Slowly but surely, Lapa’s music scene blossomed as more bars and restaurants added live samba and choro acts. “Now we’re 15 years into the scene, so there’s a whole generation of musicians that have literally grown up playing in it,” says McCann. “It adds a kind of depth. What we’re getting now is not just a kind of revivalist mode, but really people who are taking this music in different directions.”
Many musicians have begun experimenting with instrumentation, including piano, drums, or even electric bass in their ensembles. Improvisation with choro is creating a new blend of sounds, a fusion of the genre with American jazz.
“We still have our own music,” musician and undersecretary of culture of Rio de Janeiro, Humberto Araújo recalls Paulo Moura telling him years ago when he studied with the master clarinetist and saxophonist decades ago. “ ‘It’s time for you to feel it,’” Moura had proclaimed to Araújo in the 1980s.
Though youths living in favelas flock to Rio’s bailes funk, the scene is not likely to draw tourists. The quadras, used by samba schools in the past for Carnaval preparations, are now the turf for funk dances, where the festive spirit is matched by the threat of gang violence and drugs. The funk dances and many of the performers are sometimes funded by some of Brazil’s most infamous gangs, according to Professor Paul Sneed, an assistant professor in the Center of Latin American Studies at the University of Kansas.
Two types of funk first emerged in Rio in the 1970s: montage, a DJ-mixed layering of samples and beats from media ranging from gunshot noises to American funk recordings, and “rap happy,” which revolved around sung (not rapped) narratives by emcees. Variations evolved over the years, from a Miami hip-hop style with a bass-driven rhythm to the heavily syncopated rhythms derived from the Afro-Brazilian syncretic religions Candomble and Umbanda.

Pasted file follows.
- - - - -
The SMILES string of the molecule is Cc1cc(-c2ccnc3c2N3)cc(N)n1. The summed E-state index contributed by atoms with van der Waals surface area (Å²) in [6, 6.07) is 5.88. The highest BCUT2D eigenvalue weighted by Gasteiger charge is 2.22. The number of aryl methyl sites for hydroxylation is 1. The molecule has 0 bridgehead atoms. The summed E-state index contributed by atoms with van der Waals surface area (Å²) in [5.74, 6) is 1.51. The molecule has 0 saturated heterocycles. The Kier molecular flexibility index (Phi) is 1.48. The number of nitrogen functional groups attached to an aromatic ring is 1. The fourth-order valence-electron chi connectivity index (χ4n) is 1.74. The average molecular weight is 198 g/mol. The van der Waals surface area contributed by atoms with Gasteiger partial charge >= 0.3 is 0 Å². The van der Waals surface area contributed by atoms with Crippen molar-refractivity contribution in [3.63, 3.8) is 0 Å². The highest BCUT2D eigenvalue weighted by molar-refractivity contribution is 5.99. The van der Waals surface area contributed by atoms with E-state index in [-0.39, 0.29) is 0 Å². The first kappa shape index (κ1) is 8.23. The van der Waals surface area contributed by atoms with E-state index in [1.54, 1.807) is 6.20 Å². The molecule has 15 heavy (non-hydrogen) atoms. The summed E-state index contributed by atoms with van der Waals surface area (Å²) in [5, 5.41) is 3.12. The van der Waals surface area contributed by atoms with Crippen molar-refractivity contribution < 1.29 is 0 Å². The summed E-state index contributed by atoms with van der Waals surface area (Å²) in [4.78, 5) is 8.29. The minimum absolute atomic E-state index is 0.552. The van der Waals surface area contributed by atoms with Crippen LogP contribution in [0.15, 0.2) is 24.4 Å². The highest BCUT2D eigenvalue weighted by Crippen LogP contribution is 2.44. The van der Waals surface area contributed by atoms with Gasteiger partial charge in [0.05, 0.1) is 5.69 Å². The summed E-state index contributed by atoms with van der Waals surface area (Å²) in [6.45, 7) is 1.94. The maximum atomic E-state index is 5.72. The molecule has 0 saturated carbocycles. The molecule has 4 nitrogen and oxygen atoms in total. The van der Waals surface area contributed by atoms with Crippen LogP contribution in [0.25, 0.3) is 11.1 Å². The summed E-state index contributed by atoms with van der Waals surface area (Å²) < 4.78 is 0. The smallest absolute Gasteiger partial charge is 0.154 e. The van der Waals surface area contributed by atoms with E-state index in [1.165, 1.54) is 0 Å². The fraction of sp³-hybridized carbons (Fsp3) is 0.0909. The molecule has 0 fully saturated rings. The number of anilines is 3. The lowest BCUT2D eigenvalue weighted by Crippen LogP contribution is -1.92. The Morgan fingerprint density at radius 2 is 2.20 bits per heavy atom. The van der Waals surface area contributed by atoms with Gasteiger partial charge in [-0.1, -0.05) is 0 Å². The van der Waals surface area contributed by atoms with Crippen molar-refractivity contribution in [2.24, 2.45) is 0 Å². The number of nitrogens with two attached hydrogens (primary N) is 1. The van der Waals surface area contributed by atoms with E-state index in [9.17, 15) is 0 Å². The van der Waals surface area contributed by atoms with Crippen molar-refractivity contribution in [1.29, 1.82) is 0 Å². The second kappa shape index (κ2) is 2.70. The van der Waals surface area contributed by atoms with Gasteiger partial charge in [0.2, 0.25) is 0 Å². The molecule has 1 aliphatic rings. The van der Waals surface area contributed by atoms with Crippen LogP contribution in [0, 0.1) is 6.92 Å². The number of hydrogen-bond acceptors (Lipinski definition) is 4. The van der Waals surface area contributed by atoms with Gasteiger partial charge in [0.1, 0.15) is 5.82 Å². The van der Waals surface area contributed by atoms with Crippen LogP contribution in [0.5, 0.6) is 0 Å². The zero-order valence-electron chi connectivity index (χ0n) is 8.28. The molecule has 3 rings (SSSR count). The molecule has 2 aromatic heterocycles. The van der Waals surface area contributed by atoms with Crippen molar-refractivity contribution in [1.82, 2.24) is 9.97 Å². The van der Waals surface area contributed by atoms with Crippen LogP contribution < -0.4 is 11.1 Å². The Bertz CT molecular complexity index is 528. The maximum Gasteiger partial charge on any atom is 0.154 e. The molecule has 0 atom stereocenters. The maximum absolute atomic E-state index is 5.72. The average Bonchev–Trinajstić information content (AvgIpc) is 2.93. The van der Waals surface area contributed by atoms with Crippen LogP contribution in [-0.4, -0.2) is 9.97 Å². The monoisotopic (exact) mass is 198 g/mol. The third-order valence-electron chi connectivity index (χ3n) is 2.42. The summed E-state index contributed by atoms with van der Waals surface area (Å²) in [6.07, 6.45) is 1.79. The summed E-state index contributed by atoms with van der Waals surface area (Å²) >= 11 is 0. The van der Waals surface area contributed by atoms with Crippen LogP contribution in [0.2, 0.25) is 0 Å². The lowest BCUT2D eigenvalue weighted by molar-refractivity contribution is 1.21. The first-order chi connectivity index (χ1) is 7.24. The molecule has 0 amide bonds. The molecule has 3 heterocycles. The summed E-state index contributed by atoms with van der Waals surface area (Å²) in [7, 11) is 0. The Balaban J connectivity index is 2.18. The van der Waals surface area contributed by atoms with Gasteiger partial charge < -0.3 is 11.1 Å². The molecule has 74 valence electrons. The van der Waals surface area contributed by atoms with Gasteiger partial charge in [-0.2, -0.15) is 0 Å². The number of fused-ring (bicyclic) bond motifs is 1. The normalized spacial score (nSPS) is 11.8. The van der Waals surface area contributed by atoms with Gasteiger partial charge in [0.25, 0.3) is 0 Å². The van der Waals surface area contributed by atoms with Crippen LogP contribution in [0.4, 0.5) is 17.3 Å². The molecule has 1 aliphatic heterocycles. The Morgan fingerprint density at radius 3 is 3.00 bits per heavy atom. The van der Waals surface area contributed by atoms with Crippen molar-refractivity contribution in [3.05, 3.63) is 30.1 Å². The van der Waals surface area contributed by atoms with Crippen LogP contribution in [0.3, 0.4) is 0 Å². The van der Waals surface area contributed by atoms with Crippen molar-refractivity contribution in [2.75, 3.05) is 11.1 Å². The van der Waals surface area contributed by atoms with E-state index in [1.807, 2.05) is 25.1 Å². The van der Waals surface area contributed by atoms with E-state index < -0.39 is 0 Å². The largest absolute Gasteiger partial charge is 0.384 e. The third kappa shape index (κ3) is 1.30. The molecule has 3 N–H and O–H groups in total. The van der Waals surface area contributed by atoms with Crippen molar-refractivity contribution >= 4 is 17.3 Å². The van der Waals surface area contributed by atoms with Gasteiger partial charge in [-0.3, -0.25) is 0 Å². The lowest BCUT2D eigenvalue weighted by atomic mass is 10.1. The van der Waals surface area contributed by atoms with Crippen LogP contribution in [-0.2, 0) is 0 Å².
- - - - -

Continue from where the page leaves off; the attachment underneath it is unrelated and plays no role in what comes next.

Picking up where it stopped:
Funk lyrics, in the sub-genre called “funk sensual,” are usually sexually suggestive and provoke equally suggestive dancing. While double entendres and sexual objectification abound, funk sensual does not necessarily carry the same sexist and homophobic messages for which American hip-hop has often been criticized. Transvestites are big fans of funk and a few have become prominent performers of the music. According to Sneed, who has lived in a Rio favela, “women can assume a traditionally masculine stance [of being the pursuer] and they objectify men in a playful way.”
Another lyric subgenre is called Proibidão, which emphasizes the gangster associations of the music. Sneed says Proibidão may be increasingly popular because it speaks to the social experience of youths in the favelas. “The everyday person who’s not actually involved in a gang somehow identifies with the social banditry as a symbol of some sort of power and hope.” Whether the appeal lies in the hard-driving beats or its controversial lyrics, Rio’s favela funk scene gains more and more listeners every day.
Brazil’s musical diversity is good thing, says culture undersecretary Araújo. “I believe that every style or genre should have its own place, its own stage. Music is no longer an elite affair.”